- Jan 14, 2016
Turf cutting, Glenasmole, Co. Dublin.
A very interesting article on the slow decline of the Irish language in Dublin city. It's often forgotten that Irish was heard on the streets of Dublin well into the 18th Century - and probably at least as much as English in the poorer districts. Jonathan Swift infamously remarked that, at least, if people could be compelled to speak English in the markets of Dublin, some "progress" could be made. There are a lot of other great articles on the Irish of Dublin and surrounding counties on this blog.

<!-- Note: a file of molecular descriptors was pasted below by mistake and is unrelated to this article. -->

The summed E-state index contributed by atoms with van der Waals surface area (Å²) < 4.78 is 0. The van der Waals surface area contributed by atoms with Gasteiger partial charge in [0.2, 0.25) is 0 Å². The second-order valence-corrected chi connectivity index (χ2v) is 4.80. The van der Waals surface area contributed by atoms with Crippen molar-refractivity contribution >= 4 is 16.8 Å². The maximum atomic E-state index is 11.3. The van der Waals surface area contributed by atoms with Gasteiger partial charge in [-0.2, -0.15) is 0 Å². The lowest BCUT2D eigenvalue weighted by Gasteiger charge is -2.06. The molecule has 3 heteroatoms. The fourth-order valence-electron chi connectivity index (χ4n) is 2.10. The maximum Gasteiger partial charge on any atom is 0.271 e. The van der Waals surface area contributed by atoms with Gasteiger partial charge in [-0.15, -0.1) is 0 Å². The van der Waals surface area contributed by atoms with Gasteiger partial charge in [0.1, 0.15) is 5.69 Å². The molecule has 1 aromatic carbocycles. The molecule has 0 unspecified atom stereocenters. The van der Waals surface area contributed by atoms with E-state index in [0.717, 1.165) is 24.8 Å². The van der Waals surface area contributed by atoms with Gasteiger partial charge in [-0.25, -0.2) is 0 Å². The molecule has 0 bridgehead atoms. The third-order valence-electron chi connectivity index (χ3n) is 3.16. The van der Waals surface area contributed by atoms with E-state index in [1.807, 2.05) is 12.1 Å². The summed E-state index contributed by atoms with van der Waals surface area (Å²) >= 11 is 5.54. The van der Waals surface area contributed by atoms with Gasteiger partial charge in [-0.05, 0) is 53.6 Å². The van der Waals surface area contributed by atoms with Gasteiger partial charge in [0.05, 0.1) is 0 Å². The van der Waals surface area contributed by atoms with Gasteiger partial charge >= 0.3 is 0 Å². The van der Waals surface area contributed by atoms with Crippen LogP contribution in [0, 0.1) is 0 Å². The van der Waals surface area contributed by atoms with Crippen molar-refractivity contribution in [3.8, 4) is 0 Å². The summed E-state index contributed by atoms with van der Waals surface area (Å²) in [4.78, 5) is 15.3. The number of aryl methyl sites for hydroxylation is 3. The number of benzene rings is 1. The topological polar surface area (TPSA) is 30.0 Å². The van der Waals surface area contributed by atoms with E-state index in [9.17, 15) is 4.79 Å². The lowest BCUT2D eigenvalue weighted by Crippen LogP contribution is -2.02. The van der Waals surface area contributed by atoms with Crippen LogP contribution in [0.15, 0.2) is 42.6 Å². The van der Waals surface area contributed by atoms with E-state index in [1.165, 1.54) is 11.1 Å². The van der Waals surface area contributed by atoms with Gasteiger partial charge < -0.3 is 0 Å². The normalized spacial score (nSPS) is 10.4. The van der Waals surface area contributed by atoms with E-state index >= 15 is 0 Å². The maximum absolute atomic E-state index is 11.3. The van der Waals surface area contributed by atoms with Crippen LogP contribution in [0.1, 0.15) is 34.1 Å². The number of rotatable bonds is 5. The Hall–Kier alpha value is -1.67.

To this must be added the note from Ua Broin (1942, p. 185) that Irish was used by adults in 'Clondalkin and surrounding districts' in 1870 to communicate with migrant workers (harvesters) from Meath who had no English (in order for this to be the case they would have had to have been from North Meath). This is backed up by Healey (ibid., p. 14), who writes of '[an] old man who died at Old Bawn in 1926, aged 90 years, never heard local people speaking Irish, but often heard it from farm labourers from Co. Meath harvesting in the district.' It should be pointed out that Old Bawn is about 10km north of Castlekelly.
Dublin Irish: How exactly did Dublin Irish die out?